2011 Health Conditions For Travel To Mecca (Hajj) Pilgrimage Published
Saudi Ministry of Health issues the entry visa requirements and recommendations for the Hajj and Umra season in 2011
Elsevier, the world’s leading provider of scientific, technical and medical information products and services, announced today that the Saudi Ministry of Health has published its 2011 health conditions for travelers to the Kingdom of Saudi Arabia for the pilgrimage to Mecca (Hajj). The publication, published in the August Issue of Journal of Infection and Public Health (JIPH), informs visitors of the full requirements for entry into Saudi Arabia.
The Saudi Ministry of Health plays a critical role in the management of the annual Hajj pilgrimage which occurs over a five-day period during “Dhul-Hijjah,” the final month of the Islamic calendar and is the world’s largest annual mass gathering, attracting 2-3 million pilgrims every year.
Travelers are urged to read the guidelines in their entirety, the highlights of which are as follows:
* Yellow Fever: All travelers arriving from countries or areas at risk of yellow fever must present a valid yellow fever vaccination certificate showing that the person was vaccinated at least 10 days previously and not more than 10 years before arrival at the border.
* Meningococcal Meningitis: Visitors arriving for the purpose of Umra or pilgrimage or for seasonal work are required to produce a certificate of vaccination with the quadrivalent (ACYW135) vaccine against meningitis issued not more than 3 years previously and not less than 10 days before arrival in to Saudi Arabia.
* Poliomyelitis: All travelers arriving from polio-endemic countries and re-established transmission countries should receive 1 dose of OPV.
* Seasonal Influenza: International pilgrims should be vaccinated against seasonal influenza before arrival into Saudi Arabia with WHO approved strains specific to the northern or southern hemispheres. In Saudi Arabia, seasonal influenza vaccine is recommended for internal pilgrims, particularly those with pre-existing health conditions, and all staff working in the Hajj premises.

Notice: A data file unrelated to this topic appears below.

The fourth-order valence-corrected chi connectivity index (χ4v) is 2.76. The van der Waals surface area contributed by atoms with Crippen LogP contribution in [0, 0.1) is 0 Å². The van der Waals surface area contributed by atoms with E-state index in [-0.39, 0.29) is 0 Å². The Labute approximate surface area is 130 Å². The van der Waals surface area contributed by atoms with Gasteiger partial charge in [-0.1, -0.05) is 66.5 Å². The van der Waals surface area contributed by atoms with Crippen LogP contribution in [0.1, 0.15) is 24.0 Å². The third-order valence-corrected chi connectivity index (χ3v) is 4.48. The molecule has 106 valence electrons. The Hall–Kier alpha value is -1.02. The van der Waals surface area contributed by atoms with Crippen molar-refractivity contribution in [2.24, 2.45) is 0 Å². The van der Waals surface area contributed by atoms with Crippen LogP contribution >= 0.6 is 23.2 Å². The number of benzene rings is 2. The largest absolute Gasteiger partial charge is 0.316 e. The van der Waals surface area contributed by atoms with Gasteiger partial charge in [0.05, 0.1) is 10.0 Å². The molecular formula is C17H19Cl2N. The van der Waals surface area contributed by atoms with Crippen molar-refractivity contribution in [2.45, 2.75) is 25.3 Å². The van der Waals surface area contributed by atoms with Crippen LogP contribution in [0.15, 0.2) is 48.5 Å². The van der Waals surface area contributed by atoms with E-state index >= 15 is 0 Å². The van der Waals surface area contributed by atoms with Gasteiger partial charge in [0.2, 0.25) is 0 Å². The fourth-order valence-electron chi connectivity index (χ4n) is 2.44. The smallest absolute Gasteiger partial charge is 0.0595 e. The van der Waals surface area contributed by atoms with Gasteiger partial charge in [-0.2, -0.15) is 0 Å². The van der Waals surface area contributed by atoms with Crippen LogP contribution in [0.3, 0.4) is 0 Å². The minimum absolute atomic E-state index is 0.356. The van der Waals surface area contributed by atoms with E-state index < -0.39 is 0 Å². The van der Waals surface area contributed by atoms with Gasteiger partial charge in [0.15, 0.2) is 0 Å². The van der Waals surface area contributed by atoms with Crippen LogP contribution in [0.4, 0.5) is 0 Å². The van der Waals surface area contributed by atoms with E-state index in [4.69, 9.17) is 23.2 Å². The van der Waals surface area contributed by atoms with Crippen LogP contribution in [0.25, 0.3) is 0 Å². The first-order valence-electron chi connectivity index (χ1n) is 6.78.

* Health Education: Health authorities in countries of origin are required to provide information to pilgrims on infectious diseases symptoms, methods of transmission, complications, and means of prevention.
* Food: Hajj and Umra performers are not allowed to bring fresh food in to Saudi Arabia. Only properly canned or sealed food or food stored in containers with easy access for inspection is allowed in small quantities, sufficient for one person for the duration of his or her trip.
* International Outbreaks Responses: Updating immunization against vaccine-preventable diseases in all travelers is strongly recommended.
“The Department of Preventive Medicine at the Ministry of Health develops and updates these guidelines every year in close coordination with the International Health Regulations Coordination Department at WHO. This is carried out after critical review of the global situation of endemic and emerging communicable diseases, to ensure the establishment of evidence based guidelines to protect and prevent disease transmission among pilgrims and the global community,” stated His Excellency Dr. Abdullah Al Rabeeah, Saudi Minister of Health. “These guidelines are then disseminated through the Saudi Ministry of Foreign Affairs to all the countries and enforced through the respective Royal Saudi Embassy in each country of origin and checked at all ports of entry into Saudi Arabia by Ministry of Health Preventive Medicine staff.”
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